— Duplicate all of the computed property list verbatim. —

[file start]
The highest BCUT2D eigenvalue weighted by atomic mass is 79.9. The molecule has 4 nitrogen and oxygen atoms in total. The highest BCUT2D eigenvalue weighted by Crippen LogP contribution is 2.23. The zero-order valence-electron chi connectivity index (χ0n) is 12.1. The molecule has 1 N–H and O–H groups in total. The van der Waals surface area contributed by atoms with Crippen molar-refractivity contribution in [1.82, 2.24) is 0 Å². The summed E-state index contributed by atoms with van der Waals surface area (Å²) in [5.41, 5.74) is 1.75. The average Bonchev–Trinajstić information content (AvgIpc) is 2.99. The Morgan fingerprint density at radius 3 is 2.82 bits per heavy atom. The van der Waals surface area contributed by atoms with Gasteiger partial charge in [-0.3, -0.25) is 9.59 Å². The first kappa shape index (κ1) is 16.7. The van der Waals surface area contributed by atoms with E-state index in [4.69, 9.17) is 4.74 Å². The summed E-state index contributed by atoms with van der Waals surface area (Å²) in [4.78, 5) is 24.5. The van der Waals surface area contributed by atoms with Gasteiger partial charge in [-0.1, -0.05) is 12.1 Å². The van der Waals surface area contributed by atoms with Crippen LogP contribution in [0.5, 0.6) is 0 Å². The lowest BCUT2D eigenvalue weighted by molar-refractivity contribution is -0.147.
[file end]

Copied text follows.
The highest BCUT2D eigenvalue weighted by atomic mass is 79.9. The molecule has 4 nitrogen and oxygen atoms in total. The highest BCUT2D eigenvalue weighted by Crippen LogP contribution is 2.23. The zero-order valence-electron chi connectivity index (χ0n) is 12.1. The molecule has 1 N–H and O–H groups in total. The van der Waals surface area contributed by atoms with Crippen molar-refractivity contribution in [1.82, 2.24) is 0 Å². The summed E-state index contributed by atoms with van der Waals surface area (Å²) in [5.41, 5.74) is 1.75. The average Bonchev–Trinajstić information content (AvgIpc) is 2.99. The Morgan fingerprint density at radius 3 is 2.82 bits per heavy atom. The van der Waals surface area contributed by atoms with Gasteiger partial charge in [-0.3, -0.25) is 9.59 Å². The first kappa shape index (κ1) is 16.7. The van der Waals surface area contributed by atoms with E-state index in [4.69, 9.17) is 4.74 Å². The summed E-state index contributed by atoms with van der Waals surface area (Å²) in [4.78, 5) is 24.5. The van der Waals surface area contributed by atoms with Gasteiger partial charge in [-0.1, -0.05) is 12.1 Å². The van der Waals surface area contributed by atoms with Crippen LogP contribution in [0.5, 0.6) is 0 Å². The lowest BCUT2D eigenvalue weighted by molar-refractivity contribution is -0.147.